Are The United States & Hawaii Competitive?

by Adam Smith World leaders, business executives, bankers, journalists and other influential policy makers recently met in Davos Switzerland to discuss the most pressing economic and political issues of the day. During this year’s gathering, there was mutual agreement that soft economic conditions are forcing countries to rethink how they can become more competitive in order to attract new businesses that will create more jobs and also provide tax revenues to pay down public debt.  The need for the United States to become more competitive in world markets was also made clear in Mr. Obama’s recent State of the Union speech.   Do the United States and Hawaii currently offer a competitive environment that will attract and stimulate economic growth?   Most people would say no.  The United States has one of the most complex tax codes in the world and one of the highest tax rates among developed countries.  According to the Tax Foundation’s most recent report, Hawaii’s tax system is ranked 35th among the 50 states.  Both the United States and Hawaii have costly regulations when compared to other countries and states and Hawaii has a reputation for not being a pro-business state.   Also, according to the Pew Foundation, the United States is over 15 trillion dollars in debt and Hawaii has projected unfunded pension obligations of over 16 billion dollars and projected unfunded Medicaid obligations of over 10 billion dollars.  These debt obligations are making it increasingly difficult for the governments of the United States and Hawaii to fund public infrastructure projects that will support economic growth.   Why does being competitive matter?   Business...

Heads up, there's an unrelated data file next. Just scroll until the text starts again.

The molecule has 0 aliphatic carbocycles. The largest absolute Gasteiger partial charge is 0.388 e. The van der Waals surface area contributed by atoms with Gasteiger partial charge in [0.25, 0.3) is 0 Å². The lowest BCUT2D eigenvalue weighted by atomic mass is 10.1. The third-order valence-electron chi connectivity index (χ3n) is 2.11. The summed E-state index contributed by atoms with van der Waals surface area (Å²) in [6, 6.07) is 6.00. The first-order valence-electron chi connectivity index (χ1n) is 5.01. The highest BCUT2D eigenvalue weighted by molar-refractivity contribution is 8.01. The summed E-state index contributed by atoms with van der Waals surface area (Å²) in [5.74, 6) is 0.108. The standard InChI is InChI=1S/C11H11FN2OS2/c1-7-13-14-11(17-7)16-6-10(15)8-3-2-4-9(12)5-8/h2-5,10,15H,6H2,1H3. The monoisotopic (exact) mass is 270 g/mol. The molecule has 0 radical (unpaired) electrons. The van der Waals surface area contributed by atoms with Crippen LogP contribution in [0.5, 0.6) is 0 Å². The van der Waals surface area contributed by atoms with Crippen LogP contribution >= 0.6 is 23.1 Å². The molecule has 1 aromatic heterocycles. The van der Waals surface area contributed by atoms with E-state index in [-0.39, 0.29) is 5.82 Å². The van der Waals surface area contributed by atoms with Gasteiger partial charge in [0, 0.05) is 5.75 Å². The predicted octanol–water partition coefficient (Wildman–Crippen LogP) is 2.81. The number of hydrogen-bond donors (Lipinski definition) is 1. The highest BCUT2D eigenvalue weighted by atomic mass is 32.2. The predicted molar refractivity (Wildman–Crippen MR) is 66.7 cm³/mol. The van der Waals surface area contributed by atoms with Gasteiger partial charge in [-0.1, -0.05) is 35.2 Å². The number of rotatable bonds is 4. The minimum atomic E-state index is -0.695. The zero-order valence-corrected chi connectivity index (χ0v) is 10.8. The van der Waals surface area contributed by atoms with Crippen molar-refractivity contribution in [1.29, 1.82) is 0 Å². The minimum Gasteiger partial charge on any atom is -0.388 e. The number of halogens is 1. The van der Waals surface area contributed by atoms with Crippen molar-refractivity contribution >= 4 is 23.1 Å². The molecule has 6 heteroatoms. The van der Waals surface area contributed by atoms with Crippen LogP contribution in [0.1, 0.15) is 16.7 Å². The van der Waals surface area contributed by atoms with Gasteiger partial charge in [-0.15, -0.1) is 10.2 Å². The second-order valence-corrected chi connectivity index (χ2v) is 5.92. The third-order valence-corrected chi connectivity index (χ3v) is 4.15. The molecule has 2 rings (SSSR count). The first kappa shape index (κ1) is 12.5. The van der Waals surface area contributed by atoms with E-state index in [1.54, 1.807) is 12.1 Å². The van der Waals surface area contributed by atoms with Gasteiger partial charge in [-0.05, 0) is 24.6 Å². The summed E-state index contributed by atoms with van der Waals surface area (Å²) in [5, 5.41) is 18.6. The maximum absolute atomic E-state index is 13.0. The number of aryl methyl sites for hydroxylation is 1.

While Our Leaders Doze, a National Plan to Hose Hawaii Moves Onward

by Malia Hill Hey, I have an idea that should make the NFL season more fair and representative of which is really the best team.  Instead of awarding the championship title to the winner of the Superbowl, we should abolish the Superbowl and playoffs, and decide the winner based on which team scored the most points that year.  Wouldn’t that be the best determination of who really deserves to win? I’m kidding, of course.  I’m a Ravens fan—a lot of the time, we’re lucky to creep into double digits.  But before you dismiss this example as pure nuttiness, you should realize that it’s a lot like what some states (including Hawaii) are trying to do with the Electoral College.  And just as Ravens fans (and Jets fans and 49ers fans as long as Alex Smith is at quarterback) would oppose awarding the Superbowl based on regular-season point totals, so should smaller states fight the elimination of the Electoral College.  And for very similar reasons . . . it undermines their importance and ignores their standing. At stake is something called the National Popular Vote Interstate Compact (NPVIC), a coalition effort (of sorts) to accomplish a backdoor elimination of the Electoral College by having states individually pass legislation that agrees to award its electors by popular vote within the state.  Then, once the NPVIC has sufficient participating states to control a majority of the Electoral College, they would cast their votes as a block in favor of the nationwide popular vote winner (regardless of who won the popular vote within each state) so as to guarantee that the winner of...